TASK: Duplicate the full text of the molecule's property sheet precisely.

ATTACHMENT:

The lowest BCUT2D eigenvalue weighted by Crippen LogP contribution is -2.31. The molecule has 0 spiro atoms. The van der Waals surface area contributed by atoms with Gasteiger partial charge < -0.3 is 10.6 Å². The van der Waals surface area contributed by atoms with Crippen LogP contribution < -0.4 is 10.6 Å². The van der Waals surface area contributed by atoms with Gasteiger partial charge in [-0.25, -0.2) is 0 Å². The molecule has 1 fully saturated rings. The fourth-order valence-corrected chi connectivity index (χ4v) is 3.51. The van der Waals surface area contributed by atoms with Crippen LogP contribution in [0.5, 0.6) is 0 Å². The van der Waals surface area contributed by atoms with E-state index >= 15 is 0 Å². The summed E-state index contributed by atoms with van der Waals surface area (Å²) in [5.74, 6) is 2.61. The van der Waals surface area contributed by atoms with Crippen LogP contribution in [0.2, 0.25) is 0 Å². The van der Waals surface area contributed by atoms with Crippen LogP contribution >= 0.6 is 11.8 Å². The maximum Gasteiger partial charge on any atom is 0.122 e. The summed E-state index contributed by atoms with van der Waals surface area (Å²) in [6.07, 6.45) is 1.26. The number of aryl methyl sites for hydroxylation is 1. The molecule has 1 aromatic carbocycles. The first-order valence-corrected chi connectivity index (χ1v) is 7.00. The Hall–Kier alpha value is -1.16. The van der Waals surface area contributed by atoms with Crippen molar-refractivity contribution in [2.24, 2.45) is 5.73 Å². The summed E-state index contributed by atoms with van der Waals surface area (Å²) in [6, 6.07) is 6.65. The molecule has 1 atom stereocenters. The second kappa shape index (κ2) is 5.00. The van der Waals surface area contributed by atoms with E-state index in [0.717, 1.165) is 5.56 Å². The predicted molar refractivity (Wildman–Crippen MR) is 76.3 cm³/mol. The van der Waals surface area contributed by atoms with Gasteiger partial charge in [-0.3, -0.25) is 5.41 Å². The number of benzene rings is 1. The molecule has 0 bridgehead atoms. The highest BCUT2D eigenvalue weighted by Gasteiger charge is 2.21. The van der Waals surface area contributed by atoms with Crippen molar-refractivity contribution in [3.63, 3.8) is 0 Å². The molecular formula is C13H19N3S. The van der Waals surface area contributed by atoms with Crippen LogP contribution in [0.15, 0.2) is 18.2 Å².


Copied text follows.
The lowest BCUT2D eigenvalue weighted by Crippen LogP contribution is -2.31. The molecule has 0 spiro atoms. The van der Waals surface area contributed by atoms with Gasteiger partial charge < -0.3 is 10.6 Å². The van der Waals surface area contributed by atoms with Crippen LogP contribution < -0.4 is 10.6 Å². The van der Waals surface area contributed by atoms with Gasteiger partial charge in [-0.25, -0.2) is 0 Å². The molecule has 1 fully saturated rings. The fourth-order valence-corrected chi connectivity index (χ4v) is 3.51. The van der Waals surface area contributed by atoms with Crippen LogP contribution in [0.5, 0.6) is 0 Å². The van der Waals surface area contributed by atoms with E-state index >= 15 is 0 Å². The summed E-state index contributed by atoms with van der Waals surface area (Å²) in [5.74, 6) is 2.61. The van der Waals surface area contributed by atoms with Crippen LogP contribution in [0.2, 0.25) is 0 Å². The van der Waals surface area contributed by atoms with Crippen LogP contribution >= 0.6 is 11.8 Å². The maximum Gasteiger partial charge on any atom is 0.122 e. The summed E-state index contributed by atoms with van der Waals surface area (Å²) in [6.07, 6.45) is 1.26. The number of aryl methyl sites for hydroxylation is 1. The molecule has 1 aromatic carbocycles. The first-order valence-corrected chi connectivity index (χ1v) is 7.00. The Hall–Kier alpha value is -1.16. The van der Waals surface area contributed by atoms with Crippen molar-refractivity contribution in [2.24, 2.45) is 5.73 Å². The summed E-state index contributed by atoms with van der Waals surface area (Å²) in [6, 6.07) is 6.65. The molecule has 1 atom stereocenters. The second kappa shape index (κ2) is 5.00. The van der Waals surface area contributed by atoms with E-state index in [0.717, 1.165) is 5.56 Å². The predicted molar refractivity (Wildman–Crippen MR) is 76.3 cm³/mol. The van der Waals surface area contributed by atoms with Gasteiger partial charge in [-0.3, -0.25) is 5.41 Å². The number of benzene rings is 1. The molecule has 0 bridgehead atoms. The highest BCUT2D eigenvalue weighted by Gasteiger charge is 2.21. The van der Waals surface area contributed by atoms with Crippen molar-refractivity contribution in [3.63, 3.8) is 0 Å². The molecular formula is C13H19N3S. The van der Waals surface area contributed by atoms with Crippen LogP contribution in [0.15, 0.2) is 18.2 Å².